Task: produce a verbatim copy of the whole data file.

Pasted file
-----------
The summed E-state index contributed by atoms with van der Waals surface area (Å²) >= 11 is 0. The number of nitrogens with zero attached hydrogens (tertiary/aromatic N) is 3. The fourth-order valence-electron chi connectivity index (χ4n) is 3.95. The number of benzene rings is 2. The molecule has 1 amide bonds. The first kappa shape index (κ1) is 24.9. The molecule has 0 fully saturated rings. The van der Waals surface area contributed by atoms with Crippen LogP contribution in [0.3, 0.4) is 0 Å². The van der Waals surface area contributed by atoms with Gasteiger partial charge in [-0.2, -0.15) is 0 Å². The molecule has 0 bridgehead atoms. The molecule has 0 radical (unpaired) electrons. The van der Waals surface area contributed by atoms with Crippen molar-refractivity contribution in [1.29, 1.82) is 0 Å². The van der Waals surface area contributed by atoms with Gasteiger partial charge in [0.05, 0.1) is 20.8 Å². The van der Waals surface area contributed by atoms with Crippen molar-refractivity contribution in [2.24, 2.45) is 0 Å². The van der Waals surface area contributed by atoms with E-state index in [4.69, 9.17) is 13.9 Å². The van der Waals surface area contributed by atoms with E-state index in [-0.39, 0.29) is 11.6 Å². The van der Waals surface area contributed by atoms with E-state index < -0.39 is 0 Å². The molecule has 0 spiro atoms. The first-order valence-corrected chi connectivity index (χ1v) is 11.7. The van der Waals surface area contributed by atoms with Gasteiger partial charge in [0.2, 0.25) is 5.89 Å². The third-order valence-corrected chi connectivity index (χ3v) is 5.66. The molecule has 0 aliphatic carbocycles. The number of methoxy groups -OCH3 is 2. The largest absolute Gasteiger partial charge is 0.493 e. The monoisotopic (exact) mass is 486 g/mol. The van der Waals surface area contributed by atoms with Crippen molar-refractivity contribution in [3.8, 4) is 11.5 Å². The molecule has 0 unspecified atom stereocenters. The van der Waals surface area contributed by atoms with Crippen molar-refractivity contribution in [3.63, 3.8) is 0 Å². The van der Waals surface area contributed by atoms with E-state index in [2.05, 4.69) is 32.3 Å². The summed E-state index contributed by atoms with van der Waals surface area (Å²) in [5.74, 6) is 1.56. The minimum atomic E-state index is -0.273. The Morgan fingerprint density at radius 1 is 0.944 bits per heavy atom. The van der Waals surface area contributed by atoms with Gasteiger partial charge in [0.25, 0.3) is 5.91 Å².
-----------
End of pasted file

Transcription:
The summed E-state index contributed by atoms with van der Waals surface area (Å²) >= 11 is 0. The number of nitrogens with zero attached hydrogens (tertiary/aromatic N) is 3. The fourth-order valence-electron chi connectivity index (χ4n) is 3.95. The number of benzene rings is 2. The molecule has 1 amide bonds. The first kappa shape index (κ1) is 24.9. The molecule has 0 fully saturated rings. The van der Waals surface area contributed by atoms with Crippen LogP contribution in [0.3, 0.4) is 0 Å². The van der Waals surface area contributed by atoms with Gasteiger partial charge in [-0.2, -0.15) is 0 Å². The molecule has 0 bridgehead atoms. The molecule has 0 radical (unpaired) electrons. The van der Waals surface area contributed by atoms with Crippen molar-refractivity contribution in [1.29, 1.82) is 0 Å². The van der Waals surface area contributed by atoms with Gasteiger partial charge in [0.05, 0.1) is 20.8 Å². The van der Waals surface area contributed by atoms with Crippen molar-refractivity contribution in [2.24, 2.45) is 0 Å². The van der Waals surface area contributed by atoms with E-state index in [4.69, 9.17) is 13.9 Å². The van der Waals surface area contributed by atoms with E-state index in [-0.39, 0.29) is 11.6 Å². The van der Waals surface area contributed by atoms with E-state index < -0.39 is 0 Å². The molecule has 0 spiro atoms. The first-order valence-corrected chi connectivity index (χ1v) is 11.7. The van der Waals surface area contributed by atoms with Gasteiger partial charge in [0.2, 0.25) is 5.89 Å². The third-order valence-corrected chi connectivity index (χ3v) is 5.66. The molecule has 0 aliphatic carbocycles. The number of methoxy groups -OCH3 is 2. The largest absolute Gasteiger partial charge is 0.493 e. The monoisotopic (exact) mass is 486 g/mol. The van der Waals surface area contributed by atoms with Crippen molar-refractivity contribution in [3.8, 4) is 11.5 Å². The molecule has 0 unspecified atom stereocenters. The van der Waals surface area contributed by atoms with Crippen molar-refractivity contribution in [3.63, 3.8) is 0 Å². The van der Waals surface area contributed by atoms with E-state index in [2.05, 4.69) is 32.3 Å². The summed E-state index contributed by atoms with van der Waals surface area (Å²) in [5.74, 6) is 1.56. The minimum atomic E-state index is -0.273. The Morgan fingerprint density at radius 1 is 0.944 bits per heavy atom. The van der Waals surface area contributed by atoms with Gasteiger partial charge in [0.25, 0.3) is 5.91 Å².